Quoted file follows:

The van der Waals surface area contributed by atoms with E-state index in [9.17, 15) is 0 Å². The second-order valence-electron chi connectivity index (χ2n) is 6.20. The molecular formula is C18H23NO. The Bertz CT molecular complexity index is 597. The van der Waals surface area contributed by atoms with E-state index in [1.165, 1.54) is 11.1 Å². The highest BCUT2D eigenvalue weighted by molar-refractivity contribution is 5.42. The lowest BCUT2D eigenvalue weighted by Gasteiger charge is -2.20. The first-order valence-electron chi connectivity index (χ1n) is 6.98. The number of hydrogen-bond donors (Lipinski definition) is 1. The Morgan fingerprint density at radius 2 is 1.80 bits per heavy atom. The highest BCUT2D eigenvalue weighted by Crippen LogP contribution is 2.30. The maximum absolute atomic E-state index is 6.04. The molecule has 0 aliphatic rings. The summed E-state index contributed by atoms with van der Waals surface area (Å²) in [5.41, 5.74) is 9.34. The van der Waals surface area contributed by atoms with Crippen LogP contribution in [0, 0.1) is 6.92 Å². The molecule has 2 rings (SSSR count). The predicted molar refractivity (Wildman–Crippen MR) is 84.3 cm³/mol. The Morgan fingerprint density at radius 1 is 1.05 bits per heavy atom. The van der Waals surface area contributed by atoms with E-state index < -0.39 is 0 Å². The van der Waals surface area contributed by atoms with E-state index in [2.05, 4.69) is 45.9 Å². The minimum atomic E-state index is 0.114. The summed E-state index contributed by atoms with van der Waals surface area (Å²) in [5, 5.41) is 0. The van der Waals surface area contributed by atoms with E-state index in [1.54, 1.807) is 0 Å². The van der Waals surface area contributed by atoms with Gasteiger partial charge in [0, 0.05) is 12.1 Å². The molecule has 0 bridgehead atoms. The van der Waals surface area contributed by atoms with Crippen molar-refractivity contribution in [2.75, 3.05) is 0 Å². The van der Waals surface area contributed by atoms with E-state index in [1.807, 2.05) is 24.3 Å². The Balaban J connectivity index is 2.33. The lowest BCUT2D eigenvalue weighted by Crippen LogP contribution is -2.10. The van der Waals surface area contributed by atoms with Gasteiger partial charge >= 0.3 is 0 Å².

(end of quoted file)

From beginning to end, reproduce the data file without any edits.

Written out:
The van der Waals surface area contributed by atoms with E-state index in [9.17, 15) is 0 Å². The second-order valence-electron chi connectivity index (χ2n) is 6.20. The molecular formula is C18H23NO. The Bertz CT molecular complexity index is 597. The van der Waals surface area contributed by atoms with E-state index in [1.165, 1.54) is 11.1 Å². The highest BCUT2D eigenvalue weighted by molar-refractivity contribution is 5.42. The lowest BCUT2D eigenvalue weighted by Gasteiger charge is -2.20. The first-order valence-electron chi connectivity index (χ1n) is 6.98. The number of hydrogen-bond donors (Lipinski definition) is 1. The Morgan fingerprint density at radius 2 is 1.80 bits per heavy atom. The highest BCUT2D eigenvalue weighted by Crippen LogP contribution is 2.30. The maximum absolute atomic E-state index is 6.04. The molecule has 0 aliphatic rings. The summed E-state index contributed by atoms with van der Waals surface area (Å²) in [5.41, 5.74) is 9.34. The van der Waals surface area contributed by atoms with Crippen LogP contribution in [0, 0.1) is 6.92 Å². The molecule has 2 rings (SSSR count). The predicted molar refractivity (Wildman–Crippen MR) is 84.3 cm³/mol. The Morgan fingerprint density at radius 1 is 1.05 bits per heavy atom. The van der Waals surface area contributed by atoms with E-state index < -0.39 is 0 Å². The van der Waals surface area contributed by atoms with E-state index in [2.05, 4.69) is 45.9 Å². The minimum atomic E-state index is 0.114. The summed E-state index contributed by atoms with van der Waals surface area (Å²) in [5, 5.41) is 0. The van der Waals surface area contributed by atoms with E-state index in [1.54, 1.807) is 0 Å². The van der Waals surface area contributed by atoms with Gasteiger partial charge in [0, 0.05) is 12.1 Å². The molecule has 0 bridgehead atoms. The van der Waals surface area contributed by atoms with Crippen molar-refractivity contribution in [2.75, 3.05) is 0 Å². The van der Waals surface area contributed by atoms with E-state index in [1.807, 2.05) is 24.3 Å². The Balaban J connectivity index is 2.33. The lowest BCUT2D eigenvalue weighted by Crippen LogP contribution is -2.10. The van der Waals surface area contributed by atoms with Gasteiger partial charge >= 0.3 is 0 Å².